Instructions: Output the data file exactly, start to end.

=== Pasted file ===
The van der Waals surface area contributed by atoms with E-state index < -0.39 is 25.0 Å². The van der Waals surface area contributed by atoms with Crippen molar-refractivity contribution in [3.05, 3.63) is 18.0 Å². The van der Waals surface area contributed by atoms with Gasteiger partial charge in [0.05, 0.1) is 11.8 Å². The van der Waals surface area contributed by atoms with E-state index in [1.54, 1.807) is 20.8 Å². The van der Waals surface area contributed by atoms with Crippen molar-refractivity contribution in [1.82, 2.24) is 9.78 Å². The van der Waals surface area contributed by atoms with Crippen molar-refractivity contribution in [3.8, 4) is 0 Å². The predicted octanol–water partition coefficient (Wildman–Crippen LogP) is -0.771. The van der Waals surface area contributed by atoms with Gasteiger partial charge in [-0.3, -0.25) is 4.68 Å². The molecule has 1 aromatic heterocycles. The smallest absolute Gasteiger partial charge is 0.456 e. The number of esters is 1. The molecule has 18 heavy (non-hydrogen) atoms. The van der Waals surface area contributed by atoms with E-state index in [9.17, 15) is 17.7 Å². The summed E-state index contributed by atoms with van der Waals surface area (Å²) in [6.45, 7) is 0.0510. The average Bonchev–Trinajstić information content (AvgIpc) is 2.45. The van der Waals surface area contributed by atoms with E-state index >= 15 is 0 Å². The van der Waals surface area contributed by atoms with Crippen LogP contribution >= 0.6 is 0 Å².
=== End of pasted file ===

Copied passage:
The van der Waals surface area contributed by atoms with E-state index < -0.39 is 25.0 Å². The van der Waals surface area contributed by atoms with Crippen molar-refractivity contribution in [3.05, 3.63) is 18.0 Å². The van der Waals surface area contributed by atoms with Gasteiger partial charge in [0.05, 0.1) is 11.8 Å². The van der Waals surface area contributed by atoms with E-state index in [1.54, 1.807) is 20.8 Å². The van der Waals surface area contributed by atoms with Crippen molar-refractivity contribution in [1.82, 2.24) is 9.78 Å². The van der Waals surface area contributed by atoms with Crippen molar-refractivity contribution in [3.8, 4) is 0 Å². The predicted octanol–water partition coefficient (Wildman–Crippen LogP) is -0.771. The van der Waals surface area contributed by atoms with Gasteiger partial charge in [-0.3, -0.25) is 4.68 Å². The molecule has 1 aromatic heterocycles. The smallest absolute Gasteiger partial charge is 0.456 e. The number of esters is 1. The molecule has 18 heavy (non-hydrogen) atoms. The van der Waals surface area contributed by atoms with E-state index in [9.17, 15) is 17.7 Å². The summed E-state index contributed by atoms with van der Waals surface area (Å²) in [6.45, 7) is 0.0510. The average Bonchev–Trinajstić information content (AvgIpc) is 2.45. The van der Waals surface area contributed by atoms with E-state index >= 15 is 0 Å². The van der Waals surface area contributed by atoms with Crippen LogP contribution >= 0.6 is 0 Å².